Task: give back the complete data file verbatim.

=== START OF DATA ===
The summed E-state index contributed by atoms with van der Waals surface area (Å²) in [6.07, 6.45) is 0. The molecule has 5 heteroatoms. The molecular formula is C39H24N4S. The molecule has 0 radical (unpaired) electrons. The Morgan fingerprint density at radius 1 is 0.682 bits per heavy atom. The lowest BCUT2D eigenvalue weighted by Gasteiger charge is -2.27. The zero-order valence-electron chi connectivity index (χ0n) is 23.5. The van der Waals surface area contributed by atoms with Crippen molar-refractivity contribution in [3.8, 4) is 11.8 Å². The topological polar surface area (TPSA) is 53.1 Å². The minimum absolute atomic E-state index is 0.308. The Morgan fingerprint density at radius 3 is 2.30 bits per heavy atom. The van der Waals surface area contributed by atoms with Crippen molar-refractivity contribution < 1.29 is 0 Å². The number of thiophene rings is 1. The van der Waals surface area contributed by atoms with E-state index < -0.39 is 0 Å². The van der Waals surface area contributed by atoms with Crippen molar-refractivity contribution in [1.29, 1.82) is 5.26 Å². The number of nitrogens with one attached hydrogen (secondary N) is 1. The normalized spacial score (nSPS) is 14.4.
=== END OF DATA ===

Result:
The summed E-state index contributed by atoms with van der Waals surface area (Å²) in [6.07, 6.45) is 0. The molecule has 5 heteroatoms. The molecular formula is C39H24N4S. The molecule has 0 radical (unpaired) electrons. The Morgan fingerprint density at radius 1 is 0.682 bits per heavy atom. The lowest BCUT2D eigenvalue weighted by Gasteiger charge is -2.27. The zero-order valence-electron chi connectivity index (χ0n) is 23.5. The van der Waals surface area contributed by atoms with Crippen molar-refractivity contribution in [3.8, 4) is 11.8 Å². The topological polar surface area (TPSA) is 53.1 Å². The minimum absolute atomic E-state index is 0.308. The Morgan fingerprint density at radius 3 is 2.30 bits per heavy atom. The van der Waals surface area contributed by atoms with Crippen molar-refractivity contribution < 1.29 is 0 Å². The number of thiophene rings is 1. The van der Waals surface area contributed by atoms with E-state index < -0.39 is 0 Å². The van der Waals surface area contributed by atoms with Crippen molar-refractivity contribution in [1.29, 1.82) is 5.26 Å². The number of nitrogens with one attached hydrogen (secondary N) is 1. The normalized spacial score (nSPS) is 14.4.